State Rep. Mike McFall (D-Hazel Park) speaks with colleagues on Wednesday, Feb. 14, 2024, at the Michigan Capitol.

LANSING, Mich., Feb. 21, 2024 — State Rep. Mike McFall (D-Hazel Park) introduced House Bill 5461 today, which will expand retirement savings options in Michigan and allow employees to save for retirement even if their employer does not offer a program to do so. As of 2020, nearly 42 percent of Michigan’s private-sector workforce ages 18 to 64 lacked access to a retirement savings plan at work.

“We continue to see an aging workforce that is not financially secure enough to retire,” said McFall. “This program will help small businesses retain employees, allow for more Michiganders to have additional financial autonomy in retirement, and save tax dollars because fewer people will need to take advantage of social safety net programs as they age. The program comes at no cost to employers and will help our state continue as an economic driver in the nation.”

Fifteen states across the nation have already created automated savings programs, also known as “secure choice” or “work and save” programs. These programs automatically enroll workers without workplace retirement benefits into individual retirement accounts (IRAs) in which a portion of their wages is set aside every pay period. Along with the freedom of choosing when and how much they contribute, individuals can always decide to opt out of the program. Furthermore, participating employees can access their savings in cases of financial emergencies or setbacks without penalty.

“Like many businesses in our state, ours is a family-run business. While working closely with our family has many positives, it also has its drawbacks, including being so small that we aren’t able to provide a company retirement savings plan. An automated savings program geared toward small businesses would not only be a huge win for our business, but it would also help my family save for our futures. The Iverson family is hopeful that our elected officials will consider making this important program a reality for families and businesses like ours,” said Detra Iverson of Love N Labor Botanicals Farm in Detroit.

“Millions of workers across the country — and 1.5 million in Michigan — are struggling to save enough for retirement simply because they lack access to workplace savings,” said John Scott, director of The Pew Charitable Trusts’ retirement savings project. “MI Secure Retirement is an innovative and practical solution, with no costs for employers, to address the challenges workers face in preparing for retirement in this economy.”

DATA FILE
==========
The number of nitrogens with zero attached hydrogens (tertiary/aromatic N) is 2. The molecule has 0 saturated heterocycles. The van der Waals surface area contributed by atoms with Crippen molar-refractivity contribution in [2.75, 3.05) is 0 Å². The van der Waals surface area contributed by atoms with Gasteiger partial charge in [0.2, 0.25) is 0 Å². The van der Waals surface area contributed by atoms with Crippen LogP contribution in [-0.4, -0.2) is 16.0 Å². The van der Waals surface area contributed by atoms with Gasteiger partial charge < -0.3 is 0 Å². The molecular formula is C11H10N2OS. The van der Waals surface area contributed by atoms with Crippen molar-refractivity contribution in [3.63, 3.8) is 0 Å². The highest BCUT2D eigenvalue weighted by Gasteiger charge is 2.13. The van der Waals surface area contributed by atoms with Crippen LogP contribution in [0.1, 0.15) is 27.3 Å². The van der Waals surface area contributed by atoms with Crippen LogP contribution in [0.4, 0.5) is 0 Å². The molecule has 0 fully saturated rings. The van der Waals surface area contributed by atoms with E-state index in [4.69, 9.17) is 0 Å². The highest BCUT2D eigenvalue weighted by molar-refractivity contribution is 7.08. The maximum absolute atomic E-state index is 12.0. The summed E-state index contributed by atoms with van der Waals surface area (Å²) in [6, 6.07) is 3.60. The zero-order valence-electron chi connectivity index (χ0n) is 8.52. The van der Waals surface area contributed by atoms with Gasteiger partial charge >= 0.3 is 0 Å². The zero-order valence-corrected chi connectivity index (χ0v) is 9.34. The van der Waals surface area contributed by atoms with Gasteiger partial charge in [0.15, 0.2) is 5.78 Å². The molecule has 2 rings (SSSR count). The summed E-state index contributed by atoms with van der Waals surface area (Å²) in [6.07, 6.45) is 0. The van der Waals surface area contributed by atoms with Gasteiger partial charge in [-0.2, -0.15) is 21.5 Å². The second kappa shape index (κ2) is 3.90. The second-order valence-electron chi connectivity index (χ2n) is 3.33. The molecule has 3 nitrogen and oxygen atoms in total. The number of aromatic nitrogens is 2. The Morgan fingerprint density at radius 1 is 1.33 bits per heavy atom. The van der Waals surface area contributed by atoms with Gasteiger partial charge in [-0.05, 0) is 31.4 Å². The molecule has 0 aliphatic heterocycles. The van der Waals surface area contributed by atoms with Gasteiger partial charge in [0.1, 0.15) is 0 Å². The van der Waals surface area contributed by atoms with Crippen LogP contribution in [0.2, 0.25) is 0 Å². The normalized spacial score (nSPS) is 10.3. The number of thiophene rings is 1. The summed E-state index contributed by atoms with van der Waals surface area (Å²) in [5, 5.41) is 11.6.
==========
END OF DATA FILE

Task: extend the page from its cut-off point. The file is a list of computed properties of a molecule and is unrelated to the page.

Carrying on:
MI Secure Retirement is designed to support small businesses as well as employees. Retirement benefits play a major role in making or keeping employers attractive but can be cost-prohibitive for small businesses. This program offers support for members of both entities.

“In an AARP survey, most small business owners (79%) agree that being able to offer a portable retirement savings program helps them attract and retain quality employees and stay competitive, yet nearly 6 in 10 do not offer their workers a way to save for retirement,” said Paula Cunningham, AARP Michigan State Director. “If we can make it easy for more workers to save through payroll deduction, workers will build savings, small businesses will benefit, and taxpayers will save money.”

Insufficient retirement savings can drive older Michiganders to rely on social assistance programs, which is expensive for the state. Pew estimates that Michigan’s cost from insufficient savings, chiefly Medicaid costs, will total $11.2 billion cumulatively from 2020 through 2040. Additionally, the federal tax cost to Michigan from insufficient retirement savings will total an estimated $37.3 billion over the same 20 years. Implementing “MI Secure Retirement” legislation is crucial to give greater access to retirement savings for individuals, help establish generational wealth, provide small businesses a tool to retain employees, and save tax dollars.